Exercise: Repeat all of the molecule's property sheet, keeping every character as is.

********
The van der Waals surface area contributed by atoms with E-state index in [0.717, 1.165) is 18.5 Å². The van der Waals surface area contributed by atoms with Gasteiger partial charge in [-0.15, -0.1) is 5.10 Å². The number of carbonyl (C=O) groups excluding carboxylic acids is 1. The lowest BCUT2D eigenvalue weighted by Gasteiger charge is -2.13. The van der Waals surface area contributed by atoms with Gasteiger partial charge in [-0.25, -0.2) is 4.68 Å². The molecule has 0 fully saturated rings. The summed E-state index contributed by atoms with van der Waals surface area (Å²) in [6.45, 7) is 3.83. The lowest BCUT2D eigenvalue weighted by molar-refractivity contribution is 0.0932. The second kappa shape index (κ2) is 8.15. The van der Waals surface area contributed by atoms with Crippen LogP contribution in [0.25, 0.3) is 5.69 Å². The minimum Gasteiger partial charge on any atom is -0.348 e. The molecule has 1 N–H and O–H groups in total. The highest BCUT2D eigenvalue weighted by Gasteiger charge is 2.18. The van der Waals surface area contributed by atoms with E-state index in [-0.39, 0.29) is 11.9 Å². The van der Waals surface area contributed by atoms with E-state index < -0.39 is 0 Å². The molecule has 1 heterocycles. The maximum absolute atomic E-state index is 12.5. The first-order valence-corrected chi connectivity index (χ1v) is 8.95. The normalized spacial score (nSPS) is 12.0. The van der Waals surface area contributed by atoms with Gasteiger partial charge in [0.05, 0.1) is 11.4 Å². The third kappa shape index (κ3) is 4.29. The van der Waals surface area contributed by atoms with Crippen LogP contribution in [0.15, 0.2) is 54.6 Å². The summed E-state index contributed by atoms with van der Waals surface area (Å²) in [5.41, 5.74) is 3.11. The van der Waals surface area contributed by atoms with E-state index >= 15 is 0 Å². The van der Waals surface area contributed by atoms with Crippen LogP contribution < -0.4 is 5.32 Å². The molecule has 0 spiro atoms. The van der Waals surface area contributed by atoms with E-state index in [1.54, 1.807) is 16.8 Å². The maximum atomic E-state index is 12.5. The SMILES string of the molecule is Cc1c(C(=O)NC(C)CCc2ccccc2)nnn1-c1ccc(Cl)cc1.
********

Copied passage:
The van der Waals surface area contributed by atoms with E-state index in [0.717, 1.165) is 18.5 Å². The van der Waals surface area contributed by atoms with Gasteiger partial charge in [-0.15, -0.1) is 5.10 Å². The number of carbonyl (C=O) groups excluding carboxylic acids is 1. The lowest BCUT2D eigenvalue weighted by Gasteiger charge is -2.13. The van der Waals surface area contributed by atoms with Gasteiger partial charge in [-0.25, -0.2) is 4.68 Å². The molecule has 0 fully saturated rings. The summed E-state index contributed by atoms with van der Waals surface area (Å²) in [6.45, 7) is 3.83. The lowest BCUT2D eigenvalue weighted by molar-refractivity contribution is 0.0932. The second kappa shape index (κ2) is 8.15. The van der Waals surface area contributed by atoms with Crippen LogP contribution in [0.25, 0.3) is 5.69 Å². The minimum Gasteiger partial charge on any atom is -0.348 e. The molecule has 1 N–H and O–H groups in total. The highest BCUT2D eigenvalue weighted by Gasteiger charge is 2.18. The van der Waals surface area contributed by atoms with E-state index in [-0.39, 0.29) is 11.9 Å². The van der Waals surface area contributed by atoms with E-state index < -0.39 is 0 Å². The molecule has 1 heterocycles. The maximum absolute atomic E-state index is 12.5. The first-order valence-corrected chi connectivity index (χ1v) is 8.95. The normalized spacial score (nSPS) is 12.0. The van der Waals surface area contributed by atoms with Gasteiger partial charge in [0.05, 0.1) is 11.4 Å². The third kappa shape index (κ3) is 4.29. The van der Waals surface area contributed by atoms with Crippen LogP contribution in [0.15, 0.2) is 54.6 Å². The summed E-state index contributed by atoms with van der Waals surface area (Å²) in [5.41, 5.74) is 3.11. The van der Waals surface area contributed by atoms with E-state index >= 15 is 0 Å². The van der Waals surface area contributed by atoms with Crippen LogP contribution < -0.4 is 5.32 Å². The molecule has 0 spiro atoms. The van der Waals surface area contributed by atoms with E-state index in [1.54, 1.807) is 16.8 Å². The maximum atomic E-state index is 12.5. The SMILES string of the molecule is Cc1c(C(=O)NC(C)CCc2ccccc2)nnn1-c1ccc(Cl)cc1.